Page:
Oman believes UK and other tourists can offset reliance on oil

OMAN, already popular with UK visitors, has recognised tourism has the potential of taking over the burden of powering the Sultanate’s economy and replacing its dependence on income from oil.

Oman is the second country in the Gulf Cooperation Council (GCC) states, after the United Arab Emirates (UAE) that welcomes an increasing number of tourists every year. Around 140,000 UK tourists visit each year (second only to India) and far ahead of any other European nation, attracted by classic landscapes such as Wadi Shab, pictured above.

Out of the 9.3 million passengers arriving in the country in 2015, about 36 per cent were tourists. Young entrepreneurs need to understand the magnitude of the task and benefits of running a successful tourism business.

In this respect, there is a need to educate the would-be entrepreneurs that Oman can no longer guarantee jobs for its local people the way it used to in the past. They need to know tourism could well be Oman’s economic Plan B that would effectively counterbalance the financial problems stemming from lower oil prices.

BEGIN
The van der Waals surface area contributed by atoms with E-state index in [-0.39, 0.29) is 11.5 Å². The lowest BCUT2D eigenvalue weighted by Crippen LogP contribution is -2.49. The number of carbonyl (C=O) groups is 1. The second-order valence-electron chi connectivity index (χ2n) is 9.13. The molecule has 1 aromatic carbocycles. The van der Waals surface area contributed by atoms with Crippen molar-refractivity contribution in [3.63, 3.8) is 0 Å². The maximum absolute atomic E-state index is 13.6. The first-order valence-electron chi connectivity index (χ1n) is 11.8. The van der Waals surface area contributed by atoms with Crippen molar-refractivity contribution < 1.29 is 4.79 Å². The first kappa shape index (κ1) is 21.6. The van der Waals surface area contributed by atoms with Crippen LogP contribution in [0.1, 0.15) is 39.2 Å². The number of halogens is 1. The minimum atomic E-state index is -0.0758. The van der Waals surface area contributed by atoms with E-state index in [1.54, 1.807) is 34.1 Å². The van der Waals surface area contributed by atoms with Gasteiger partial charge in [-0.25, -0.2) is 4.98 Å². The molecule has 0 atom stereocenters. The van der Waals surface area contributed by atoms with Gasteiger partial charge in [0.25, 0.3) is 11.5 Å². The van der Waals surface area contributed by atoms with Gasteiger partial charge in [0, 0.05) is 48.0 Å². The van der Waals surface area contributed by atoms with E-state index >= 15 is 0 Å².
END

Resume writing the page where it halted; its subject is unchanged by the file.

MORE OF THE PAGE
Oman is popular with British tourists as it has one of the most diverse environments in the Middle East with a wide variety of tourist attractions including beaches, watersports, wildlife, desert safaris, caving, climbing, horse and camel racing, museums, World Heritage Sites and cultural tourism. Muscat was named the Second Best City to visit in the world in 2012 by the travel guide publisher Lonely Planet and was also chosen as the Capital of Arab Tourism of 2012.

A water park in SpainIn another move, but related to increasing Oman’s attractions to tourists, the Sultanate's first 'world class' family water park will be built in Muscat, Oman Tourism Development Company (Omran), said in a statement.

According to Omran, the project has been developed by six graduates of the NCP - an initiative by the Public Private Partnership taskforce (Sharaka), under the patronage of the Diwan of Royal Court.

The team worked on the concept for a year - spending over 5,000 hours on the development of a detailed business plan that included extensive financial modelling and stakeholder research. The findings supported the team’s outcome that the project can generate significant private investment and, on completion, will generate extremely profitable returns for shareholders.